Learn to be more self sufficient--save your own garden seeds

Last Updated: 
August 4, 2008

CORVALLIS - The upcoming Y2K or "millennium bug" has people thinking about self sufficiency. One of the best ways to become self sufficient is to grow your own food and save your own seeds.

The Oregon State University Extension Service offers a publication on collecting, storing and testing seeds for germination at no charge, entitled "Collecting and Storing Seeds from Your Garden." You can download this publication off the web right away or send for it by mail from OSU by following the instructions below.

Although seed saving is not always feasible with all types of vegetables, collecting your own seed can be an exercise in self-sufficiency and a lesson in plant biology.

Do not save seed from hybrid varieties if you want plants like the parents. Seeds from hybrid varieties produce a mix of offspring, many of which may be inferior to the parent. Seed from vine crops is often quite variable also - squashes, cucumbers, melons and pumpkins often cross-pollinate with other genetically compatible varieties. Unless pollination has been strictly controlled, strange hybrids often result in the next generation.

Among the vegetable seeds most easily saved are non-hybrid tomato, pepper, bean and pea seeds. Collect seeds from the fully mature, ripe fruit of these plants.

To save tomato seeds, squeeze the seeds from a fully ripe fruit onto a paper towel or piece of screen. Leave the seeds at room temperature until they are thoroughly dry.

Pepper seeds can be collected by selecting a mature pepper, preferably one turning red, and allow it to turn completely red before extracting the seed. Pepper seeds can be dried as described above for tomato seeds.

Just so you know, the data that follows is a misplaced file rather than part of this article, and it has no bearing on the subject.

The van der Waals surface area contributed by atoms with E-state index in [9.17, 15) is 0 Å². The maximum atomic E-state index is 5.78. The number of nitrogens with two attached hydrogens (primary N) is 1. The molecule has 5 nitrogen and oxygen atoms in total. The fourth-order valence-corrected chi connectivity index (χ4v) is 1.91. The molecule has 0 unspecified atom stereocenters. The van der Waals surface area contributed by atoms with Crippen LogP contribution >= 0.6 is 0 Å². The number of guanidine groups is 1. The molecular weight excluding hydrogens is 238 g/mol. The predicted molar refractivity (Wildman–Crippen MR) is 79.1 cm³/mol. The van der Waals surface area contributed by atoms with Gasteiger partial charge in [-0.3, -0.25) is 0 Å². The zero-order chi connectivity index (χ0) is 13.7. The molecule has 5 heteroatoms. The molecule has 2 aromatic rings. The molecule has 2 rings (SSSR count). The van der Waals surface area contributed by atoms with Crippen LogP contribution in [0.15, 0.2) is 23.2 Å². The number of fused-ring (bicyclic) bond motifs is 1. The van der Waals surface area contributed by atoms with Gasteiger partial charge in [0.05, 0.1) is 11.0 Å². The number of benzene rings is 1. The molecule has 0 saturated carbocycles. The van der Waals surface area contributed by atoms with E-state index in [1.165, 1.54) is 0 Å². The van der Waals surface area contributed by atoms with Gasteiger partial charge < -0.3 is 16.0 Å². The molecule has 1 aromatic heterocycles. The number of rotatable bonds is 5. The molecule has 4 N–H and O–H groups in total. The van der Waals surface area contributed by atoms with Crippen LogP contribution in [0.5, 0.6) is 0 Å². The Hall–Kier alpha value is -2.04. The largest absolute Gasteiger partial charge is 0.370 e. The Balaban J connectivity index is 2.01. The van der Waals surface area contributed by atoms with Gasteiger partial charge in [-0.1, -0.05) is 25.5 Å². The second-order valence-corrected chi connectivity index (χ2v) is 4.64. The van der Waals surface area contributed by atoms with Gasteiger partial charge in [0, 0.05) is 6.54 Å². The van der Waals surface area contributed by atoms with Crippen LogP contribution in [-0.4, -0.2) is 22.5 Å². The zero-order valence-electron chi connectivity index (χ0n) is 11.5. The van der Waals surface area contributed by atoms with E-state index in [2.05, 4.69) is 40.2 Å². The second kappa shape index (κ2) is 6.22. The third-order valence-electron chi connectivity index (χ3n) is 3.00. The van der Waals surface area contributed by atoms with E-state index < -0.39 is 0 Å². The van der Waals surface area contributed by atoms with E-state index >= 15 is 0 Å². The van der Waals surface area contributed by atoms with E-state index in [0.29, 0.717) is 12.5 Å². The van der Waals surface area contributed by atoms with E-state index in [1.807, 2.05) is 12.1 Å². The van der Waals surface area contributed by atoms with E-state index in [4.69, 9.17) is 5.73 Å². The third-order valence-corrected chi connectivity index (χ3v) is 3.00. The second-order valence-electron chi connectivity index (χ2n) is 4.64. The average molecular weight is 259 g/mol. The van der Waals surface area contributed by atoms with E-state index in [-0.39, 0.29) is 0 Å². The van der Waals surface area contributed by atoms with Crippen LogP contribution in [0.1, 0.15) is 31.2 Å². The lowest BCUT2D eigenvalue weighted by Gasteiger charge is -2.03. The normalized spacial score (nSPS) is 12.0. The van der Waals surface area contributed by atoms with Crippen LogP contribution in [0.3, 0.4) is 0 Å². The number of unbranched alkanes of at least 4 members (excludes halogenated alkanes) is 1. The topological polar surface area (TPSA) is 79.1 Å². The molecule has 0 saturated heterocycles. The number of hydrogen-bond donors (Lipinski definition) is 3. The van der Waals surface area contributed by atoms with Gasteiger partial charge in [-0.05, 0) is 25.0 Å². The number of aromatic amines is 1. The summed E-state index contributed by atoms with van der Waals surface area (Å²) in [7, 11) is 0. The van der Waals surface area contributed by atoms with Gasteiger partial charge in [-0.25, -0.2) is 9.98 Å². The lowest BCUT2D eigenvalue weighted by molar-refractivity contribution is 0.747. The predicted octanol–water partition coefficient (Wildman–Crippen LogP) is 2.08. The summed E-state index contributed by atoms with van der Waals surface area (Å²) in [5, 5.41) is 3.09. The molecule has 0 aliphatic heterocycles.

To collect bean, pea and other legume seeds, leave the pods on the plant until they are "rattle dry." Keep an eye on the pods, as some varieties split and scatter the seeds when dry. Pick the dried pods and place them in a well-ventilated area at room temperature. When the pods are completely dry, remove the seeds.

To store seeds, put each type in a labeled and dated envelope. Store the seed packets in a jar. Moisture may cause the seeds to deteriorate more quickly. To keep the seeds dry, fill a small cloth bag with about one-half cup dried powdered milk. Place the dry milk packet inside the jar beneath the seed packets. Close the jar tightly and refrigerate until planting time.

For more information on Collecting and Storing Seeds from Your Garden, FS 220, visit our on-line catalog. Our publications and video catalog at: https://catalog.extension.oregonstate.edu/ shows which publications are available on the Web and which can be ordered as printed publications.

If you have other concerns about Y2K, download or pick up other OSU Extension publications, including:

  • Coping with Power Failures is a 4-page publication to help you prepare for short or long-term power failures. It contains information about fireplaces, wood and pellet stoves, vented fireplaces and inserts, and vented heaters. It includes cautions about unvented heaters.
  • Preparing Your Family for Emergencies advises Oregonians how to be prepared for floods, earthquakes, and other natural disasters. Adapted from guidelines provided by the American Red Cross and the Oregon Department of Administrative Services, the publication includes preparations families may want to take before the new millennium.
Author: Carol Savonen